A New Website Is Never Done

By Kristin Kinnamon

Redesigning and launching a new website is a huge undertaking. I know from personal experience the inclination to sit back and think about something else for a few weeks, months, or (hopefully not) years after a launch. There are other important issues to deal with, after all, than just your agency website.

But I preach that a new website is never “done.” Besides the first days and weeks after launch of putting out fires (such as making sure Google and visitors can find your new pages), a new website needs consistent – if not constant – care and feeding.

CivicPlus, which specializes in developing government websites, likens a new website to investing in a fancy new firetruck. You don’t just leave it parked in the station. You train staff to use it, you take it out and put it through its paces, you give it regular maintenance so it provides reliable public service for years to come.

If you think of your website redesign as a project that is “done,” you risk wasting taxpayer dollars. Your investment of time and resources into the new site will degrade far more quickly than just the technology itself.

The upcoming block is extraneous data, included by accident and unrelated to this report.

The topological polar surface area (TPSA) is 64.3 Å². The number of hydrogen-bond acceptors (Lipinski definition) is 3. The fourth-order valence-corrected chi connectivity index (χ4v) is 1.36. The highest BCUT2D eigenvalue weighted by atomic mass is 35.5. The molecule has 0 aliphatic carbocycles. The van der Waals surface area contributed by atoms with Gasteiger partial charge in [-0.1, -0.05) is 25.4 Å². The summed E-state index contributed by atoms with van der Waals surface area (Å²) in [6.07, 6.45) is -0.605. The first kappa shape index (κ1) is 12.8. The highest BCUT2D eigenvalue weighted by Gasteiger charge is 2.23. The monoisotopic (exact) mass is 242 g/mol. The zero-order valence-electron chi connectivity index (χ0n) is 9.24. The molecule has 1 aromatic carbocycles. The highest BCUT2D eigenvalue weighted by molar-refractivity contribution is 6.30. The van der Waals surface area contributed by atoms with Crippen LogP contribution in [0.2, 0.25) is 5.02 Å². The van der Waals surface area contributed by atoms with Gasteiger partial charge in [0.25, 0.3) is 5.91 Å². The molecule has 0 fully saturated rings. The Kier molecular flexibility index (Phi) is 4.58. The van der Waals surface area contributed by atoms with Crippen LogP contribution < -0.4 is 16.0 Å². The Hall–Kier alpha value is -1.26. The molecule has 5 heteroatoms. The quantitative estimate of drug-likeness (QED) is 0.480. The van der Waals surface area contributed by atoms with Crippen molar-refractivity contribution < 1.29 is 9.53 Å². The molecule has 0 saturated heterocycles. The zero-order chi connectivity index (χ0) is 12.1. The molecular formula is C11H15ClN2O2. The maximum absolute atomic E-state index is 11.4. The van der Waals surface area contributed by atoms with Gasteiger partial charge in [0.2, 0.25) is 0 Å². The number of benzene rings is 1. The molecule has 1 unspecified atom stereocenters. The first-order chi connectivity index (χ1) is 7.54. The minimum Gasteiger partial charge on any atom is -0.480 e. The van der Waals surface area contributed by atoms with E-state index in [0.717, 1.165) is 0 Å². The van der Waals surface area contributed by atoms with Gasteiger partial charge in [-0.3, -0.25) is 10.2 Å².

What Happens With New Websites?

New websites tend to grow and transform as content is added, technology changes, and unexpected needs arise. This is natural, and a well-thought out and well-built site with standards and policies in place is ready for change.

If you aren’t keeping up with change, however, you risk:

Content stagnation. Staff never updates – or reads – their pages. The content ceases to answer current customer questions. It has the 2012 annual report. The public comment period that just opened is not there. Links stop working.

Content creep. Carefully crafted information and headlines get overwhelmed by newer content that might not be integrated or properly prioritized. New content might not follow your web standards.

Visitor frustration. Your shiny new site has reset expectations – higher. If you aren’t paying attention to customer interactions and feedback, you risk a backlash.

Untold stories. You had reasons and goals for your website redesign – and so did your agency leadership. Measuring how your website is meeting its goals gives you a chance to share your success stories.

Maintaining your website investment

Ongoing training. If you have a dispersed team doing web content, get them together to learn from each other, or for a webinar, or for onsite or offsite training. If it’s just you, set aside time each month to learn more about your content management system or web best practices.